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by Rev. Dr. Mark Birkholz

The Reformation was not just a movement among the cultural and religious elite. Ordinary people of Germany and beyond were captivated by the gospel, newly presented to them by Luther and the Reformers. The laity were engaged by the gospel in many different ways, through newly composed German hymns, the German translation of the Bible, and the woodcuts and illustrations of artists involved in the Reformation. One of the primary means for the spread of the gospel in the Lutheran Church has been through preaching.

Martin Luther was a preacher, and delivered thousands of sermons throughout the course of his life. Many of these sermons were published and circulated in his day.[1] In fact, the Small Catechism began as series of sermons given by Martin Luther.[2] Luther’s preaching, however, was different from the preaching of his day. Lutheran preaching would eventually be characterized by the proclamation of the gospel by those called by God as His representatives.

In most churches today, the titles “pastor” and “preacher” are synonymous. You expect your pastor to be the one preaching to you from the pulpit on a regular basis. But this was not always the case in the late Middle Ages. Most parish pastors were poorly educated and unable to deliver a sermon. It was not unusual for a parish to pay a traveling monk or scholar to preach for them.[3] These sermons were typically about an hour in length, and focused on ethical duties and issues of morality rather than on grace of God.

The Lutherans were quick to recognize that preaching is an inseparable component of the pastoral office, so that the German term for the office of the holy ministry is Predigtamt or “Preaching Office.” (AC V; Tr 10; cf. AC XVIII:5-8) The pastor is the man God sends to proclaim His Word, and the Holy Spirit then works through this preached Word to create faith. As St. Paul writes:

How then will they call on him in whom they have not believed? And how are they to believe in him of whom they have never heard? And how are they to hear without someone preaching? And how are they to preach unless they are sent? . . . So faith comes from hearing, and hearing through the word of Christ. (Romans 10:14-15a, 17; cf. AP XXIV:31-33)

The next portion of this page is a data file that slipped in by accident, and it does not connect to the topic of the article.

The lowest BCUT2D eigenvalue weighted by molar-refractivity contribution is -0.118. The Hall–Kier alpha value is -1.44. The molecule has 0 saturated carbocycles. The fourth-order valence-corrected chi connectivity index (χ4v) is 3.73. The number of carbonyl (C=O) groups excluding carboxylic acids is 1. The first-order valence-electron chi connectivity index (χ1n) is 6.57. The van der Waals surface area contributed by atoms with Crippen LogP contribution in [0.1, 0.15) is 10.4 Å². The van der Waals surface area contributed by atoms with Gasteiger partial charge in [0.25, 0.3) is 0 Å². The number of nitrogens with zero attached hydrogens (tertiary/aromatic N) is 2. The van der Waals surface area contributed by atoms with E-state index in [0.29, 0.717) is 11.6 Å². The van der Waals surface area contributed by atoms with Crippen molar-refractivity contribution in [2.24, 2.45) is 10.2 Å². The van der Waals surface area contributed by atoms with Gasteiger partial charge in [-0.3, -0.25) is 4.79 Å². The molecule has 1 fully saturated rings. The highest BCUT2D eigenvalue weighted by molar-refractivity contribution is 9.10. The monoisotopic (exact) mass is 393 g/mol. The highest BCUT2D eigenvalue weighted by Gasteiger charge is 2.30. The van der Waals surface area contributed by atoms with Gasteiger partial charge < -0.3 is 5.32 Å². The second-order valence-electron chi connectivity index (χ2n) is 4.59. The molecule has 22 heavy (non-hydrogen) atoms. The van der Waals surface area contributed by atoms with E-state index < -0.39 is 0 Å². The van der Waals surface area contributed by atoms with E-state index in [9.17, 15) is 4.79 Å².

Preaching is done by one called by God through the church to speak on His behalf. (Luke 10:16; AP VII & VIII:28, 47)  As you hear the preacher you are hearing Jesus speak to you, and the Holy Spirit is working in you to create and strengthen faith. Luther said, “Yes, I hear the sermon; but who is speaking? The minister? No indeed! You do not hear the minister. True, the voice is his; but my God is speaking the Word which he preaches or speaks.”[4]

Preaching, therefore, is not just instruction or entertainment. Preaching is a means of grace. It is sacramental. A good sermon is not just a message that you find interesting and educational, but one in which God’s word of Law convicts you of your sin and His word of Gospel comforts you and strengthens your faith, delivered by the man God has sent to you as His spokesman.

It is the responsibility of the church to pray to the Lord that He would send faithful preachers to proclaim His life-giving Word. In the inside cover of the Lutheran Service Book you will find this prayer “For blessing on the Word”:

Lord God, bless Your Word wherever it is proclaimed. Make it a word of power and peace to convert those not yet Your own and to confirm those who have come to saving faith. May Your Word pass from the ear to the heart, from the heart to the lip, and from the lip to the life that, as You have promised, Your Word may achieve the purpose for which You send it; through Jesus Christ, my Lord. Amen.

The Rev. Dr. Mark Birkholz is pastor of Faith Evangelical Lutheran Church, Oak Lawn, Ill.

[1] See Timothy J. Wengert, Introduction to The 1529 Holy Week and Easter Sermons of Dr. Martin Luther (St. Louis: CPH, 1999), 11-13.

[2] See Concordia: The Lutheran Confessions, Paul T. McCain, et al, eds. (St. Louis: CPH, 2005), 335-36.

[3] For more background on the state of preaching in the late Middle Ages, see Richard J. Serina, Jr., “Nicholas of Cusa and the Reformation of Preaching,” in Feasting in a Famine of the Word, Mark W. Birkholz, et. al, eds. (Eugene, OR: Wipf & Stock, 2016), 63-77.

[4] WA 47, 229 as found in What Luther Says: A Practical In-Home Anthology for the Active Christian, Ewald W. Plass, ed. (St. Louis: CPH, 1959), 1125.